COPENHAGEN, Denmark, May 25, 2016 (LifeSiteNews) – Hillary Clinton lobbied internationally for abortion once again last week, telling a women’s gathering in Denmark that “reproductive rights” should take precedence in the controversial United Nations plan to end poverty and preserve the environment over the next 15 years.
“Gender equality, including sexual and reproductive health and rights, must be a core priority,” Clinton said.
The former U.S. Secretary of State gave a video address to the Women Deliver 4th Global Conference, “the world's largest global conference on the health, rights, and well being of girls and women in the last decade,” according to the event website.
The focus of the Copenhagen Women Deliver conference was implementation of the UN’s Sustainable Development Goals (SDGs) related to women in several areas, in particular “maternal, sexual, and reproductive health and rights.”
The event was billed as the first major conference of its kind since last year’s launch of the SDGs, which have been criticized by pro-life advocates for their promotion of abortion and population control. The stated goals on health and gender equality include the promotion of “universal access to sexual and reproductive health and reproductive rights.”
“This is an important moment as we chart a course to meet the new Sustainable Development Goals,” Clinton stated. “We have to break down the barriers holding back women and girls around the world.”
Some 5000-plus attendees were at the conference with pro-abortion and population control groups among the presenters and organizers, such as the Center for Reproductive Rights, Bill and Melinda Gates Foundation, International Planned Parenthood Federation, Ipas, Marie Stopes International, the United Nations Population Fund and Population Services International.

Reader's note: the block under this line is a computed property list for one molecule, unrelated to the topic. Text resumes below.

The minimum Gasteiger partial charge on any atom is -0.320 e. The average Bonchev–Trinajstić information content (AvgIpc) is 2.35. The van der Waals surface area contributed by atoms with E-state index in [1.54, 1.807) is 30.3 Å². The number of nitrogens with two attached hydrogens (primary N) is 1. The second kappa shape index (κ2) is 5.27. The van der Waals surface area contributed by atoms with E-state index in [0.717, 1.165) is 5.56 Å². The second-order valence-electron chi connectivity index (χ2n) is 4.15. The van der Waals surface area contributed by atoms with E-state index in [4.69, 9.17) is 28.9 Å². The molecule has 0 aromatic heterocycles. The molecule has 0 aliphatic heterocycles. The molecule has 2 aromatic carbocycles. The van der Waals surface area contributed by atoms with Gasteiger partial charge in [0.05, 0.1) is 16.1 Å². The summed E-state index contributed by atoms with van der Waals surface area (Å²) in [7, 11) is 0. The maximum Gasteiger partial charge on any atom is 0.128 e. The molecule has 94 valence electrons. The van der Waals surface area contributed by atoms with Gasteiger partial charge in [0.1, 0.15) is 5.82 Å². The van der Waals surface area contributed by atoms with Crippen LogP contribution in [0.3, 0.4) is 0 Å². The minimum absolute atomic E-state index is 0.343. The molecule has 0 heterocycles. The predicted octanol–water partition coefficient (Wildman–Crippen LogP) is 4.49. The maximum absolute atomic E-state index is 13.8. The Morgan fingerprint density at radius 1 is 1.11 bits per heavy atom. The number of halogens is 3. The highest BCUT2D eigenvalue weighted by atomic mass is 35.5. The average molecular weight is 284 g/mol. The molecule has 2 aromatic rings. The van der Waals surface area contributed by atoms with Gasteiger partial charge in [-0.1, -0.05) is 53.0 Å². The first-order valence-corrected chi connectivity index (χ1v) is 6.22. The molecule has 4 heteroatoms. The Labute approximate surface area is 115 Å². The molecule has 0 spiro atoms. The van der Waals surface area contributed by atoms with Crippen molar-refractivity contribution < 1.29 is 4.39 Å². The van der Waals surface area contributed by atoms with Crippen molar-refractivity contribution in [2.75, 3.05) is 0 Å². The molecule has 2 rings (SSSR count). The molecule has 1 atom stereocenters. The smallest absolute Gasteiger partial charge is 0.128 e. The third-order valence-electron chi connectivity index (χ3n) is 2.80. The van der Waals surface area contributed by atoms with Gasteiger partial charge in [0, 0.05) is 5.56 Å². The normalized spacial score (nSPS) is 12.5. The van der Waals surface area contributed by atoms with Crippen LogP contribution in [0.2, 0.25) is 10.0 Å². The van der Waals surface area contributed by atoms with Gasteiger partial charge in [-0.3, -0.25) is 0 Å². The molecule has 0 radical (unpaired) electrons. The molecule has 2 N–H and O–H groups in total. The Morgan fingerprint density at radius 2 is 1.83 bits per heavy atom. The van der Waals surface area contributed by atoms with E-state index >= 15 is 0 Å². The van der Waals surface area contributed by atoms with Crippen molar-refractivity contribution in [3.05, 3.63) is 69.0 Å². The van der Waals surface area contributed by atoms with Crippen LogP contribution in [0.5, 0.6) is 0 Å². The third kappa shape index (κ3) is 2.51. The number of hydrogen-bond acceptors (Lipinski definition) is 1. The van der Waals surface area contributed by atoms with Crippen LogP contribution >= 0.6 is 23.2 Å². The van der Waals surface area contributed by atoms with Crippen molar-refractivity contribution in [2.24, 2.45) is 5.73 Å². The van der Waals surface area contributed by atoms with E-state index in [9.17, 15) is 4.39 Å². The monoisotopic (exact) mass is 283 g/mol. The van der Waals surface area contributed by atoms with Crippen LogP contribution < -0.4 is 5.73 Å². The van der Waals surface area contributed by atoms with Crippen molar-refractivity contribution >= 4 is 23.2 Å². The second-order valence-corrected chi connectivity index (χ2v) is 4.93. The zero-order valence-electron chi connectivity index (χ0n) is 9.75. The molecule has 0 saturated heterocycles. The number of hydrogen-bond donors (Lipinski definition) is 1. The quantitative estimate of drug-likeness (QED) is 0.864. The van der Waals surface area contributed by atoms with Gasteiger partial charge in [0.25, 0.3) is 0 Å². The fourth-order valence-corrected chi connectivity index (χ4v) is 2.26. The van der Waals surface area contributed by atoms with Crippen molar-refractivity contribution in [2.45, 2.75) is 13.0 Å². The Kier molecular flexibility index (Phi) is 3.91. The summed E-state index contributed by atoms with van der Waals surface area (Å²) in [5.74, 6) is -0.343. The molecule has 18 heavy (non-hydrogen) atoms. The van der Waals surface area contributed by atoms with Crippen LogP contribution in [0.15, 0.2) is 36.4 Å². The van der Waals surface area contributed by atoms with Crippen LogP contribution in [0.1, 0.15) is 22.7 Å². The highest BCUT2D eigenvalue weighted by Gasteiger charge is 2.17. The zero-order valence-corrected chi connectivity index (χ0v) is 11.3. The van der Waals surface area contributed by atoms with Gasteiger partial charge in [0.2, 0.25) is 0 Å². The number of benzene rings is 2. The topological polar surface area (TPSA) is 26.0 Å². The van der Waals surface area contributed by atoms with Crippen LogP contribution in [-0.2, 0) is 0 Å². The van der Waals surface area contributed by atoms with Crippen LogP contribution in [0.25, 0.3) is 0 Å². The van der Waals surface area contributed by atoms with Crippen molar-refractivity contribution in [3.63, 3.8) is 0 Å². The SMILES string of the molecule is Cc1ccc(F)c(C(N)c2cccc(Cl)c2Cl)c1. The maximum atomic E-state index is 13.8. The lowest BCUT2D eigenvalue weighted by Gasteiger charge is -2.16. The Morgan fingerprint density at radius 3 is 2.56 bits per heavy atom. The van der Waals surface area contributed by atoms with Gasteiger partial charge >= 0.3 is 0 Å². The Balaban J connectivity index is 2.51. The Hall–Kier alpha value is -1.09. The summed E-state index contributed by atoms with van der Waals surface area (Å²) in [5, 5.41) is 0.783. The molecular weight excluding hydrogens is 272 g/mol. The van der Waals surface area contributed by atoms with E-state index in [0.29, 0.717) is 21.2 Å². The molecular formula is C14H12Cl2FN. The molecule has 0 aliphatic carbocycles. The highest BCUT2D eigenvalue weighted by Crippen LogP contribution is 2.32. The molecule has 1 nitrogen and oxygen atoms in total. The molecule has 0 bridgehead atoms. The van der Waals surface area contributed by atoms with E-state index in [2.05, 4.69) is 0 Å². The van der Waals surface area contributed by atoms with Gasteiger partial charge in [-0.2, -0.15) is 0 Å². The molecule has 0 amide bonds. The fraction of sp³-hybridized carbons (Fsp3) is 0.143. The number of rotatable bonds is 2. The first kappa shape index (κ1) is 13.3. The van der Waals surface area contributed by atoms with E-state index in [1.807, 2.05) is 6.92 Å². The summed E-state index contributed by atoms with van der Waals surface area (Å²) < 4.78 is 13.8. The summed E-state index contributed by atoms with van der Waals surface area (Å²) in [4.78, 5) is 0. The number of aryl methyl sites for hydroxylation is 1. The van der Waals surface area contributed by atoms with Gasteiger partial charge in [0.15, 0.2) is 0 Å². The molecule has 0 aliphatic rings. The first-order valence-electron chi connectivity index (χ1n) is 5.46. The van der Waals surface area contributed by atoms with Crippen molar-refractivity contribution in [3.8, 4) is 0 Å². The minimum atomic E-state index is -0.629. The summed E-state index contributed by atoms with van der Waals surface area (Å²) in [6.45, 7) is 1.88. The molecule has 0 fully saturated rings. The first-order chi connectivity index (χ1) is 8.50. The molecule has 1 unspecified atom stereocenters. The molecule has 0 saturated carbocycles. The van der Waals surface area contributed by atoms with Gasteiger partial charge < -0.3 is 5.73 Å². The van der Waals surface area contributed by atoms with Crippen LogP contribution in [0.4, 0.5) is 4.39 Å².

Clinton's speech, titled A Purpose-Driven Life, was labeled as “A thought-provoking video from Former U.S. Secretary of State Hillary Rodham Clinton on women's rights as human rights, and how to translate that vision from the 1995 World Conference on Women in Beijing to action in the 21st century.”
The Democrat presidential frontrunner had pushed the United Nations to define abortion as a human right as First Lady at both the 1994 International Conference on Population and Development and the 1995 Beijing women’s conference.
“Two decades ago at the U.N. fourth world conference on women in Beijing we came together and said with one voice that women's rights are human rights. And the gains we've made since then prove that progress is possible,” said Clinton last week. “But as you all know too well, our work is far from finished.”
While a U.S. senator from New York, she voted against ending partial birth abortion, the Unborn Victims of Violence Act, parental notification if a minor crosses state lines to have an abortion, and she also supported embryonic stem cell research.
Clinton told the UN’s International Women’s Day audience in 2014 it was a “bedrock truth” that abortion restrictions hinder human progress, and any attempts to improve women’s rights must start with increased access to contraception and abortion.
Earlier this year, she said U.S. taxpayers should pay for abortion-on-demand.